The America First Caucus was grounded before it ever took flight. The ideas underlying the effort should be permanently mothballed, too.

There’s nothing wrong with the ideas of patriotism or a rational immigration policy that seeks to prioritize the entry of highly skilled immigrants. Nor should Americans be ashamed of their country’s heritage, which largely pulled from English ideas and institutions. Ideas such as the rule of law and representative government — at least as Americans are familiar with them — got their start across the pond, and regardless of how imperfectly they have been administered, they remain the lodestars by which any decent, democratic regime sets its course.

The problem with the caucus — a project reportedly spearheaded by Republican Reps. Marjorie Taylor Greene (Ga.) and Paul A. Gosar (Ariz.) — is not that it paid lip service to these ideals. It’s that it only paid lip service to them and sought to wrap a warped, nativist view of America in their noble garb.

This is White nativism, pure and simple. Before the Immigration and Naturalization Act of 1965, national quotas governed which immigrants to the United States were allowed in. The State Department’s historian explains that these quotas, established in 1924, “provided immigration visas to two percent of the total number of people of each nationality in the United States as of the 1890 national census.” Since virtually all of the immigrants prior to that time were from Europe, the 1924 quotas ensured that the United States would remain ethnically European.

Moreover, the 1924 quotas tilted the immigration playing field sharply in favor of immigrants from Northern European countries such as Germany, Ireland and Britain. Mass immigration from Italy and Eastern Europe did not start in earnest until after 1890. By tying the quotas to an ethnicity’s share of the 1890 population, they effectively barred large-scale immigration from anywhere but White, mostly Protestant countries.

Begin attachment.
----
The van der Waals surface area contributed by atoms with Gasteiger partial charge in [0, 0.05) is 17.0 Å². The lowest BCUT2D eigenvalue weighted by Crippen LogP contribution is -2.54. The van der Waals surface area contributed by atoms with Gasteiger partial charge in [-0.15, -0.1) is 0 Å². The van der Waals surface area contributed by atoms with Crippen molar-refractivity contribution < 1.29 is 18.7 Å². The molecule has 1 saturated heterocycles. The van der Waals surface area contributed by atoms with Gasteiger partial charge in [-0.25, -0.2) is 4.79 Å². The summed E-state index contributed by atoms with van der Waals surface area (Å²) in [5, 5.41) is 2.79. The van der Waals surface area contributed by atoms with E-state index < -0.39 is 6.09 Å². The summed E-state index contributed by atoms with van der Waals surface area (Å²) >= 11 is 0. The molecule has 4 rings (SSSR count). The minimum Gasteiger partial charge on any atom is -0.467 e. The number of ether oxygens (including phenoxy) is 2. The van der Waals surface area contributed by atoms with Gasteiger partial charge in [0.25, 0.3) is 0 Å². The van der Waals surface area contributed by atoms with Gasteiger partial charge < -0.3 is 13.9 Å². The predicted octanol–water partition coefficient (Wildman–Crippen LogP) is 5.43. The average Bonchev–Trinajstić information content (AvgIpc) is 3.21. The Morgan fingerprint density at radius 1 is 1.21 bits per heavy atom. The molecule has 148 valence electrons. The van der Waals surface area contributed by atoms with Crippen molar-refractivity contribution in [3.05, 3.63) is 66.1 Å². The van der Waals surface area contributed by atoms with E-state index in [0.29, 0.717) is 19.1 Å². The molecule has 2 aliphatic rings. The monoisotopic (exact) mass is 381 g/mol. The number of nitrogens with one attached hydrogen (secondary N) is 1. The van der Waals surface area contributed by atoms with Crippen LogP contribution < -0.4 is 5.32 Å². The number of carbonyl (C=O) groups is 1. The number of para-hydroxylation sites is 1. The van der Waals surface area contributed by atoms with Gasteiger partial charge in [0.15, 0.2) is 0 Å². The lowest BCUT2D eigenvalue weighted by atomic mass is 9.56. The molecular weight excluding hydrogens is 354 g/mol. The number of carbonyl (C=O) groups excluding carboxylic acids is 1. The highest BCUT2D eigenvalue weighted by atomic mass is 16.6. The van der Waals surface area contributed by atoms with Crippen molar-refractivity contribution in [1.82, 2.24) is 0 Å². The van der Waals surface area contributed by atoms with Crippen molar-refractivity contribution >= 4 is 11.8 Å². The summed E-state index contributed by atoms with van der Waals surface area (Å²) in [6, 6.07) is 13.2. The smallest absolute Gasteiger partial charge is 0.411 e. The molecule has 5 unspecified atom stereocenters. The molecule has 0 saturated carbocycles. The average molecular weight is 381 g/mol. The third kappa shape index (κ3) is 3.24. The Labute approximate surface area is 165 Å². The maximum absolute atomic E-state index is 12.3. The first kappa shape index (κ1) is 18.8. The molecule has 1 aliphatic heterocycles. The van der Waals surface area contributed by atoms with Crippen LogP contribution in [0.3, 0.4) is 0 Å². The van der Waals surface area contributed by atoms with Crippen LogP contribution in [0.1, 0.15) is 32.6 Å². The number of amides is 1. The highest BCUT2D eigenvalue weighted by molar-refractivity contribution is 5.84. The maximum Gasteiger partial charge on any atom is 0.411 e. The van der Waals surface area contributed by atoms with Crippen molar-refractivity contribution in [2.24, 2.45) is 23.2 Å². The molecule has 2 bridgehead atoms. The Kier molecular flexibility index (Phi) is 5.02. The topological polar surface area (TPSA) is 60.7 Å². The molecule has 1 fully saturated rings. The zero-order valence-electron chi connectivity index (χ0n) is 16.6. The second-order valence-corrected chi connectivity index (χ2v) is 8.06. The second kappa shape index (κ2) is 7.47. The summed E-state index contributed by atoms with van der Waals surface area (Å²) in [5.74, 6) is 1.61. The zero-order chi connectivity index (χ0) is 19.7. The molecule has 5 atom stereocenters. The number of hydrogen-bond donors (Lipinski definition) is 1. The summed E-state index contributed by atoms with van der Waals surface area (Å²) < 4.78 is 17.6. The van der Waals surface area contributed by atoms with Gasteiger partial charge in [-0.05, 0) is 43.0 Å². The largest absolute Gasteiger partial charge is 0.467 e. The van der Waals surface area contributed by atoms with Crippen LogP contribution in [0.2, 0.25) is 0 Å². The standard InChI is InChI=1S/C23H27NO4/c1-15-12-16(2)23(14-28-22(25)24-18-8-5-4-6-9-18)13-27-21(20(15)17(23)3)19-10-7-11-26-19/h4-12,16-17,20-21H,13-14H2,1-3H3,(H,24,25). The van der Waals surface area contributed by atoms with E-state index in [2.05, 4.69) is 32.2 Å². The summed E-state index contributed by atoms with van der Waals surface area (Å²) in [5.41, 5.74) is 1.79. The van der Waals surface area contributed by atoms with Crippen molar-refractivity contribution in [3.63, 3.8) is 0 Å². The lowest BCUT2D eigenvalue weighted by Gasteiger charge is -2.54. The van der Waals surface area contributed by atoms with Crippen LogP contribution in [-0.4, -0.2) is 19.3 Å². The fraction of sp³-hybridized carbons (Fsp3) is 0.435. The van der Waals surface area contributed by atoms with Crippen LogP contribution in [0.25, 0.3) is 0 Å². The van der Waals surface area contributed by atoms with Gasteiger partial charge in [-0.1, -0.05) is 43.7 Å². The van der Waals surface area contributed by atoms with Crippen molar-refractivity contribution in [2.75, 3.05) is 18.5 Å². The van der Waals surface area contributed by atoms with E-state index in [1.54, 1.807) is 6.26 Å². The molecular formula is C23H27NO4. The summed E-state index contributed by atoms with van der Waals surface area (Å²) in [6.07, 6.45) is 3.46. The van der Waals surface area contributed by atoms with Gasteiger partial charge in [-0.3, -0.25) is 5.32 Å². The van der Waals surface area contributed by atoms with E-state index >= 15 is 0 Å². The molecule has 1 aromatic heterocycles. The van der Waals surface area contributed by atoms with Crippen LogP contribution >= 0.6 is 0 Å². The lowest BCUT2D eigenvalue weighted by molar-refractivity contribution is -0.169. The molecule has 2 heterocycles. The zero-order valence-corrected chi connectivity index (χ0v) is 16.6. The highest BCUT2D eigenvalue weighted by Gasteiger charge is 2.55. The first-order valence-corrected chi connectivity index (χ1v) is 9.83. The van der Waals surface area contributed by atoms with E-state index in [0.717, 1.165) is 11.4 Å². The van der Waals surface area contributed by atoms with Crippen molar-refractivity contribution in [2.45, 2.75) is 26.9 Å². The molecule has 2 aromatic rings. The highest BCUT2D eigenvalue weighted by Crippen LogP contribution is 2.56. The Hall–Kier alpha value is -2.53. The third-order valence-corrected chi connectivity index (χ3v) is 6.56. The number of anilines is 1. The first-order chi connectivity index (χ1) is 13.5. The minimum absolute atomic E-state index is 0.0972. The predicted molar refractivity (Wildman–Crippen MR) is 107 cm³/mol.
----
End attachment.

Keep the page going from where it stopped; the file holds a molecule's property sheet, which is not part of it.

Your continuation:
While those behind the caucus could argue that they did not mean to disparage these later European immigrants, the document’s praise of a “pause” in immigration belies that claim. The 1924 quotas and similar quotas passed in 1917 and 1920 are the only examples of legally enforced immigration “pauses” in U.S. history. Praising the quotas leaves the clear implication that severely limiting post-1924 mass immigration of Jews, Catholics and Orthodox Christians from Eastern and Southern Europe was essential to preserving America’s “unique culture.”

Taken together, the document suggests its authors believe only immigrants of Anglo or Northern European descent can be presumed to be good U.S. citizens. This slanders Americans whose ancestors were Italians, Slavs or Jews, not to mention Americans of Asian descent. It also presupposes that the tens of millions of more recent arrivals from Latin America or Africa — Cubans, Mexicans and host of others — came from suspect backgrounds. This once commonplace prejudice is now rightly seen as abhorrent and un-American.

The Republican Party rejected similar ideas at its birth. America’s first wave of mass immigration in the 1840s and 1850s gave rise to the nativist, anti-immigrant Know-Nothing party. This cabal sought to limit the number immigrants and impose severe restrictions on their ability to become citizens. Abraham Lincoln, though, saw this evil for what it was and would have none of it. As he wrote in 1855, Know Nothings implicitly rejected the Declaration of Independence’s affirmation that “all men are created equal.” “When the Know-Nothings get control,” he wrote, “it will read ‘all men are created equal, except negroes, and foreigners, and catholics.’ ” Lincoln wrote that he would rather emigrate to a despotic state such as Russia than endure the hypocrisy of such a warped belief.

Two centuries of American experience show that people from all racial or ethnic backgrounds can be loyal, productive and full Americans. Republicans today should reaffirm Lincoln’s creed and reject this hateful alternative.